The problem most merchants face is telling the difference between potentially fraudulent and blatantly fraudulent orders. Caught between a rock and a hard place, some merchants feel declining a questionable transaction is safer and less costly than approving a bad order. Safer – yes; less costly – not necessarily. By nature, we are risk averse, and more likely to remember a chargeback than an order we rejected. But if merchants stop to consider it, they may find they lose more revenue due to fear of fraud than they do to actual fraud.

To avoid false positive declines, your system should only auto approve, never auto decline. Naturally, this could lead to a large number of transactions being routed to manual review, so it’s imperative that analysts are empowered to review these transactions as accurately and quickly as possible. The more time spent on any particular order reduces team efficiency and increases consumer frustration.

A useful process is to analyze past orders that took a long time to review, and to investigate what caused the delay. Specifically, look into cases where the review time was long and the transaction was ultimately approved. Figure out where the team got “stuck” and which data was used to eventually approve the order. Would displaying data differently or flagging certain information have helped? Perhaps online tools, such as Whitepages, Emailage or Maxmind can assist in dealing with such transactions going forward?

Previously declined orders should also be reviewed to see which transactions could have been approved. Knowing why a transaction was declined can expedite the processing or approval of similar orders. At Riskified, we find that on average, 66% of orders typically rejected by merchants can and should be approved, which equates to a big boost to a merchant’s top- and bottom-line.

If analysts do decline an order, it’s important they note their reason for declining and communicate it with customer service, who will likely field any follow-up contact with the buyer. In certain cases, a declined transaction could be approved with just a few additional pieces of information.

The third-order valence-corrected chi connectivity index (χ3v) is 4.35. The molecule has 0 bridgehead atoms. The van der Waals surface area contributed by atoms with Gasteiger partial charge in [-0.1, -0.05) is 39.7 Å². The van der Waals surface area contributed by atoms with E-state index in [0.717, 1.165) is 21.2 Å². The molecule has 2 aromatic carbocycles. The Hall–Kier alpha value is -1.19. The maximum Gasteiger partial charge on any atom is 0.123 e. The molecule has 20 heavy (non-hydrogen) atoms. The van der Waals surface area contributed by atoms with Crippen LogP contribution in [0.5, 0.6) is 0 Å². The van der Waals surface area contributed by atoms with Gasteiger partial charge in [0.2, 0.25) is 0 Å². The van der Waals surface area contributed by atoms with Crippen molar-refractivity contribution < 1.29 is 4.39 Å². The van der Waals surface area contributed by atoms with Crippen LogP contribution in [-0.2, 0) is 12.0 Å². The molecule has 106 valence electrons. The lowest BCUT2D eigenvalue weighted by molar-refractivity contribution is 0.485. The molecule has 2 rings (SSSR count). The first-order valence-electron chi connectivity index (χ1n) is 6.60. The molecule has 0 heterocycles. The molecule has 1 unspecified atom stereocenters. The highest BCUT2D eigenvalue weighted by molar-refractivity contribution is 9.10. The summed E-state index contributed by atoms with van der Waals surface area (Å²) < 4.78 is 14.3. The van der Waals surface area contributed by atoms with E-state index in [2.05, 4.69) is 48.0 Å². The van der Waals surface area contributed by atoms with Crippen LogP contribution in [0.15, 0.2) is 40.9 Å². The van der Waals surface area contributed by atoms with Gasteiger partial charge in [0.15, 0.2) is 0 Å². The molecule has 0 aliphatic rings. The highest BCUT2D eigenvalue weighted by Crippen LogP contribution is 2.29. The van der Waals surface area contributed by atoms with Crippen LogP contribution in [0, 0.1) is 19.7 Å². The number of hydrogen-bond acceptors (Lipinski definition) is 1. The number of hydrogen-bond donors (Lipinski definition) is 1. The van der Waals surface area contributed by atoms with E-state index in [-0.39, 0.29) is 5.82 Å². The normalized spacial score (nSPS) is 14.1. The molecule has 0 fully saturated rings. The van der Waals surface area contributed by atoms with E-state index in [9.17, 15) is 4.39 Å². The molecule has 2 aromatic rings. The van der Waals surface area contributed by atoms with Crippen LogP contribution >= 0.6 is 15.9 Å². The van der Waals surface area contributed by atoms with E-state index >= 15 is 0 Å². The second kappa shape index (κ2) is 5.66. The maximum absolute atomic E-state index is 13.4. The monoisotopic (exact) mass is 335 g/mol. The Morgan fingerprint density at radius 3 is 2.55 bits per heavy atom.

4. Have a strategy for international orders

International markets can have a dramatic impact on a merchant’s business growth.  However, reviewing international orders manually can take an exorbitant amount of time due to language barriers, unfamiliar data sources and use of alternative payment methods. Over the holidays, many international customers will want to take advantage of the attractive sales and promotions, and you may see an increase in non-domestic orders.

Now is the time to review prior international orders and segment approved, declined and fraud-related chargebacks by country or region to identify the most important non-domestic markets for your business, as well as your weak points. To better handle such orders going forward, familiarize yourself with local data sources in these markets (local white pages, local social media networks, etc.).

Many merchants have higher decline rates for international markets because they believe these orders are not worth the time and/or risk to approve. In this instance, you might want to consider partnering with an outside company that specializes in validating high-risk orders.

There’s a lot of truth to the business axiom that ‘you have to spend money in order to make money,’ but in Retail, merchants seem resigned that they have to lose money in order to make money – either through fraud or fear of fraud. Ramping up your risk and fraud capabilities now – whether by fortifying your existing infrastructure and/or by outsourcing it to experts – can deliver significant ROI.

Not only will it protect your organization from fraud, but it can also potentially convert more borderline transactions that might have otherwise been declined and build customer loyalty as we head into the busiest shopping days of the year.